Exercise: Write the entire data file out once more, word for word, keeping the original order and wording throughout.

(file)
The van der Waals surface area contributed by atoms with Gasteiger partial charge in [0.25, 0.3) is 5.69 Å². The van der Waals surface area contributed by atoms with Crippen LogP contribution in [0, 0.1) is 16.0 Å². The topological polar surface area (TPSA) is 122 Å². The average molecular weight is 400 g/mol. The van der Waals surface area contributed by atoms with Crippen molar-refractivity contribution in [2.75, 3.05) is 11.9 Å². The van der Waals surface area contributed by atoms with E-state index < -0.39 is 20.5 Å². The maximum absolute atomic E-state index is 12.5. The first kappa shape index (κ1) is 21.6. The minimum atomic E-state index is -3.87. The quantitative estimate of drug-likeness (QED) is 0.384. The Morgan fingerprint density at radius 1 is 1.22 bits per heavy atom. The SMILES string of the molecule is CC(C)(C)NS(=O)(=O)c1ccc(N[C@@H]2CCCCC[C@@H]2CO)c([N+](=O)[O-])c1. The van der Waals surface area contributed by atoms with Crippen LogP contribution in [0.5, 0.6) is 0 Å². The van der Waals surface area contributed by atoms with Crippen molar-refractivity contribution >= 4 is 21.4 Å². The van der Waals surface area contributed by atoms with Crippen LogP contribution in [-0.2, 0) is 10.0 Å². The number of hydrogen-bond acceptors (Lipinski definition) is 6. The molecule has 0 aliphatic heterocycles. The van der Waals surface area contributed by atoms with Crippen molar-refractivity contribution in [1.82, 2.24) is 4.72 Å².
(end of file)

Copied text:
The van der Waals surface area contributed by atoms with Gasteiger partial charge in [0.25, 0.3) is 5.69 Å². The van der Waals surface area contributed by atoms with Crippen LogP contribution in [0, 0.1) is 16.0 Å². The topological polar surface area (TPSA) is 122 Å². The average molecular weight is 400 g/mol. The van der Waals surface area contributed by atoms with Crippen molar-refractivity contribution in [2.75, 3.05) is 11.9 Å². The van der Waals surface area contributed by atoms with E-state index < -0.39 is 20.5 Å². The maximum absolute atomic E-state index is 12.5. The first kappa shape index (κ1) is 21.6. The minimum atomic E-state index is -3.87. The quantitative estimate of drug-likeness (QED) is 0.384. The Morgan fingerprint density at radius 1 is 1.22 bits per heavy atom. The SMILES string of the molecule is CC(C)(C)NS(=O)(=O)c1ccc(N[C@@H]2CCCCC[C@@H]2CO)c([N+](=O)[O-])c1. The van der Waals surface area contributed by atoms with Crippen LogP contribution in [0.5, 0.6) is 0 Å². The van der Waals surface area contributed by atoms with Crippen molar-refractivity contribution >= 4 is 21.4 Å². The van der Waals surface area contributed by atoms with Crippen LogP contribution in [-0.2, 0) is 10.0 Å². The number of hydrogen-bond acceptors (Lipinski definition) is 6. The molecule has 0 aliphatic heterocycles. The van der Waals surface area contributed by atoms with Crippen molar-refractivity contribution in [1.82, 2.24) is 4.72 Å².